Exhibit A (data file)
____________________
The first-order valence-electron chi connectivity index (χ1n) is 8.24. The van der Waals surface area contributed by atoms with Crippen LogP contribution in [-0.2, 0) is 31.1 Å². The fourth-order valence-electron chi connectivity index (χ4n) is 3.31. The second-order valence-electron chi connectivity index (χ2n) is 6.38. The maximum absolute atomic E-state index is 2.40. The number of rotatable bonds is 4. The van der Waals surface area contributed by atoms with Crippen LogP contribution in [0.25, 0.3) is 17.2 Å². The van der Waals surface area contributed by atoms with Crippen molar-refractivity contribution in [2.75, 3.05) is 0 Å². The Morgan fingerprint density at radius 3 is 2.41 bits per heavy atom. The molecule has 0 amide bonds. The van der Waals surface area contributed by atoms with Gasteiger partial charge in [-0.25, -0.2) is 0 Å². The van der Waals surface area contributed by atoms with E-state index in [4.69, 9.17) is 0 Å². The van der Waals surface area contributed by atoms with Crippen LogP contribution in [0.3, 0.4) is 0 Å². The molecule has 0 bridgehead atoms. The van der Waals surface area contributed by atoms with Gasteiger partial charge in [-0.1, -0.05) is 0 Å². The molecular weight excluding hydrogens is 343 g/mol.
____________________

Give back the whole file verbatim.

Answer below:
The first-order valence-electron chi connectivity index (χ1n) is 8.24. The van der Waals surface area contributed by atoms with Crippen LogP contribution in [-0.2, 0) is 31.1 Å². The fourth-order valence-electron chi connectivity index (χ4n) is 3.31. The second-order valence-electron chi connectivity index (χ2n) is 6.38. The maximum absolute atomic E-state index is 2.40. The number of rotatable bonds is 4. The van der Waals surface area contributed by atoms with Crippen LogP contribution in [0.25, 0.3) is 17.2 Å². The van der Waals surface area contributed by atoms with Crippen molar-refractivity contribution in [2.75, 3.05) is 0 Å². The Morgan fingerprint density at radius 3 is 2.41 bits per heavy atom. The molecule has 0 amide bonds. The van der Waals surface area contributed by atoms with Gasteiger partial charge in [-0.25, -0.2) is 0 Å². The van der Waals surface area contributed by atoms with E-state index in [4.69, 9.17) is 0 Å². The van der Waals surface area contributed by atoms with Crippen LogP contribution in [0.3, 0.4) is 0 Å². The molecule has 0 bridgehead atoms. The van der Waals surface area contributed by atoms with Gasteiger partial charge in [-0.1, -0.05) is 0 Å². The molecular weight excluding hydrogens is 343 g/mol.